Table 1Signs and symptoms of possible autism in preschool children (or equivalent mental age)

See ‘Using tables 1–3’ on page 62.

Social interaction and reciprocal communication behaviours

Spoken language
  • Language delay (in babble or words, for example less than ten words by the age of 2 years)
  • Regression in or loss of use of speech
  • Spoken language (if present) may include unusual:
    • non-speech like vocalisations
    • odd or flat intonation
    • frequent repetition of set words and phrases (‘echolalia’)
    • reference to self by name or ‘you’ or ‘she/he’ beyond 3 years
  • Reduced and/or infrequent use of language for communication, for example use of single words although able to speak in sentences
Responding to others
  • Absent or delayed response to name being called, despite normal hearing
  • Reduced or absent responsive social smiling
  • Reduced or absent responsiveness to other people's facial expressions or feelings
  • Unusually negative response to the requests of others (demand avoidant behaviour)
  • Rejection of cuddles initiated by parent or carer, although may initiate cuddles themselves
Interacting with others
  • Reduced or absent awareness of personal space, or unusually intolerant of people entering their personal space
  • Reduced or absent social interest in others, including children of his/her own age – may reject others; if interested in others, may approach others inappropriately, seeming to be aggressive or disruptive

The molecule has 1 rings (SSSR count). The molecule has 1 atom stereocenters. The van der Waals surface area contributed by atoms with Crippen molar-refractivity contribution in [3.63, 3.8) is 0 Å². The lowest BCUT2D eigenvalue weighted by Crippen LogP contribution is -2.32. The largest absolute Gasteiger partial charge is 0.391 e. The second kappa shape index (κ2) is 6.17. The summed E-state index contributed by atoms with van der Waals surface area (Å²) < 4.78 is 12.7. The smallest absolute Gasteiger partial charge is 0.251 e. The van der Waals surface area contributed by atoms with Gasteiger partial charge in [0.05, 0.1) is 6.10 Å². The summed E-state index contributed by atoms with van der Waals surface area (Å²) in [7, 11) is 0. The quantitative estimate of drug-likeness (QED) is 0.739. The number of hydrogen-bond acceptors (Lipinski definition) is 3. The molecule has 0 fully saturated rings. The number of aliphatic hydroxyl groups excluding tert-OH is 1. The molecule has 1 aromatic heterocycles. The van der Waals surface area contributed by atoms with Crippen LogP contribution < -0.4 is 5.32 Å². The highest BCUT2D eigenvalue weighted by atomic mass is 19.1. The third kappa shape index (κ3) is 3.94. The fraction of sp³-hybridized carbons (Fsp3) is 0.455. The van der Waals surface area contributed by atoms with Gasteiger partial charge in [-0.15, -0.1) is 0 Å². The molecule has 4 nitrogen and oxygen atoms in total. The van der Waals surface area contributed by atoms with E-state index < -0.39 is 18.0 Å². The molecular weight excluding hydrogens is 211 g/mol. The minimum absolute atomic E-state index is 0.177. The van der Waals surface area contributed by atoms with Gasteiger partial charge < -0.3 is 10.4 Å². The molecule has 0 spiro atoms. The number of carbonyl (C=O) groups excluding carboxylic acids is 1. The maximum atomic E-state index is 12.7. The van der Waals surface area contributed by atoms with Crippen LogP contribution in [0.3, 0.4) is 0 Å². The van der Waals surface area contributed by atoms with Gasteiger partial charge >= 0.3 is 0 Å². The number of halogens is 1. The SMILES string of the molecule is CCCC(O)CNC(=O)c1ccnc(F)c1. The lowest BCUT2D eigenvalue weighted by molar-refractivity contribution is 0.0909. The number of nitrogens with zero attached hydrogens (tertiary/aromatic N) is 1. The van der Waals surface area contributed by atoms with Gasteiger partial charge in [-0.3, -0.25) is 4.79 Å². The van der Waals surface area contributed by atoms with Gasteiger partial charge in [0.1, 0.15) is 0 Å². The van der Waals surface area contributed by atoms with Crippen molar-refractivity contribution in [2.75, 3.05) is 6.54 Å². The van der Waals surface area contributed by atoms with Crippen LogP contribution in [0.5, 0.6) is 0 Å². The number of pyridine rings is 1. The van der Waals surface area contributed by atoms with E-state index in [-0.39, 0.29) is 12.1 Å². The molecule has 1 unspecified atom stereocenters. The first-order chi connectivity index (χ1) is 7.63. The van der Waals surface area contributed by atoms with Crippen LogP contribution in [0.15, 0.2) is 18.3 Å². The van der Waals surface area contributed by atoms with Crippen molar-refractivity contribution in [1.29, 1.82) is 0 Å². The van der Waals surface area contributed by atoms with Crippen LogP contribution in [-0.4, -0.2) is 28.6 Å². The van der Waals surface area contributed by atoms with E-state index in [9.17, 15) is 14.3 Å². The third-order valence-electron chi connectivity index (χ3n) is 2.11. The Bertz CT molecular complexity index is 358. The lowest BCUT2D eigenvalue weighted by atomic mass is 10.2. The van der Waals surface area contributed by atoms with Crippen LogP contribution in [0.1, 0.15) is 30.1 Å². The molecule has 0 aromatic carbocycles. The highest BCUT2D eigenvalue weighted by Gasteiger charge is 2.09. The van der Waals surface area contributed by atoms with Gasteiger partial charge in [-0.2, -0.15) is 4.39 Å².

• Reduced or absent imitation of others’ actions
  • Reduced or absent initiation of social play with others, plays alone
  • Reduced or absent enjoyment of situations that most children like, for example, birthday parties
  • Reduced or absent sharing of enjoyment
Eye contact, pointing and other gestures
  • Reduced or absent use of gestures and facial expressions to communicate (although may place adult’s hand on objects)
  • Reduced and poorly integrated gestures, facial expressions, body orientation, eye contact (looking at people’s eyes when speaking) and speech used in social communication
  • Reduced or absent social use of eye contact assuming adequate vision
  • Reduced or absent joint attention shown by lack of:
    • gaze switching
    • following a point (looking where the other person points to – may look at hand)
    • using pointing at or showing objects to share interest
Ideas and imagination
  • Reduced or absent imagination and variety of pretend play
Unusual or restricted interests and/or rigid and repetitive behaviours
  • Repetitive ‘stereotypical’ movements such as hand flapping, body rocking while standing, spinning, finger flicking
  • Repetitive or stereotyped play, for example opening and closing doors
  • Over-focused or unusual interests
  • Excessive insistence on following own agenda
  • Extremes of emotional reactivity to change or new situations, insistence on things being ‘the same’
  • Over or under reaction to sensory stimuli, for example textures, sounds, smells
  • Excessive reaction to taste, smell, texture or appearance of food or extreme food fads

From: 3, Recognition

Cover of Autism
Autism: Recognition, Referral and Diagnosis of Children and Young People on the Autism Spectrum.
NICE Clinical Guidelines, No. 128.
National Collaborating Centre for Women’s and Children’s Health (UK).
London: RCOG Press; 2011 Sep.
Copyright © 2011, National Collaborating Centre for Women’s and Children’s Health.

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